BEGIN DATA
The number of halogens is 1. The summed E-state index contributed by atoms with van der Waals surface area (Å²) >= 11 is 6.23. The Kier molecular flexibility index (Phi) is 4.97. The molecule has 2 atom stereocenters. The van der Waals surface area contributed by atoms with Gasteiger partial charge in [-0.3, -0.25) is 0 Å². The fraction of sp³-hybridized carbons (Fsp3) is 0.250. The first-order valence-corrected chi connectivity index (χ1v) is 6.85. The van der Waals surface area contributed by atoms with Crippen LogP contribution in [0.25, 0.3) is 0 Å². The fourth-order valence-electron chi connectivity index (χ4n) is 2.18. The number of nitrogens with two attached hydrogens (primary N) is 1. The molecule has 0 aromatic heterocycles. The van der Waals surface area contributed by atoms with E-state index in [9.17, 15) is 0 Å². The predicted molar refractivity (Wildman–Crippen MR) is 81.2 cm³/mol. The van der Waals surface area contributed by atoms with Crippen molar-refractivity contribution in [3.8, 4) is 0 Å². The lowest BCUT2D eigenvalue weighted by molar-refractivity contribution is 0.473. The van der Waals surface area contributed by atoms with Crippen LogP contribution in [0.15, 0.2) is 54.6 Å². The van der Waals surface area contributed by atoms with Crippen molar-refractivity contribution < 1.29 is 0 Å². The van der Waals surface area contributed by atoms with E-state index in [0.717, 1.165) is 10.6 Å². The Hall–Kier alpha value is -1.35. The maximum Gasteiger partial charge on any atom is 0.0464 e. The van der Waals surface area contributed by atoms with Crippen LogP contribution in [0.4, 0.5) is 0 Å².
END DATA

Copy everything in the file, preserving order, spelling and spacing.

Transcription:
The number of halogens is 1. The summed E-state index contributed by atoms with van der Waals surface area (Å²) >= 11 is 6.23. The Kier molecular flexibility index (Phi) is 4.97. The molecule has 2 atom stereocenters. The van der Waals surface area contributed by atoms with Gasteiger partial charge in [-0.3, -0.25) is 0 Å². The fraction of sp³-hybridized carbons (Fsp3) is 0.250. The first-order valence-corrected chi connectivity index (χ1v) is 6.85. The van der Waals surface area contributed by atoms with Crippen LogP contribution in [0.25, 0.3) is 0 Å². The fourth-order valence-electron chi connectivity index (χ4n) is 2.18. The number of nitrogens with two attached hydrogens (primary N) is 1. The molecule has 0 aromatic heterocycles. The van der Waals surface area contributed by atoms with E-state index in [9.17, 15) is 0 Å². The predicted molar refractivity (Wildman–Crippen MR) is 81.2 cm³/mol. The van der Waals surface area contributed by atoms with Crippen molar-refractivity contribution in [3.8, 4) is 0 Å². The lowest BCUT2D eigenvalue weighted by molar-refractivity contribution is 0.473. The van der Waals surface area contributed by atoms with Crippen LogP contribution in [0.15, 0.2) is 54.6 Å². The van der Waals surface area contributed by atoms with Crippen molar-refractivity contribution < 1.29 is 0 Å². The van der Waals surface area contributed by atoms with E-state index in [0.717, 1.165) is 10.6 Å². The Hall–Kier alpha value is -1.35. The maximum Gasteiger partial charge on any atom is 0.0464 e. The van der Waals surface area contributed by atoms with Crippen LogP contribution in [0.4, 0.5) is 0 Å².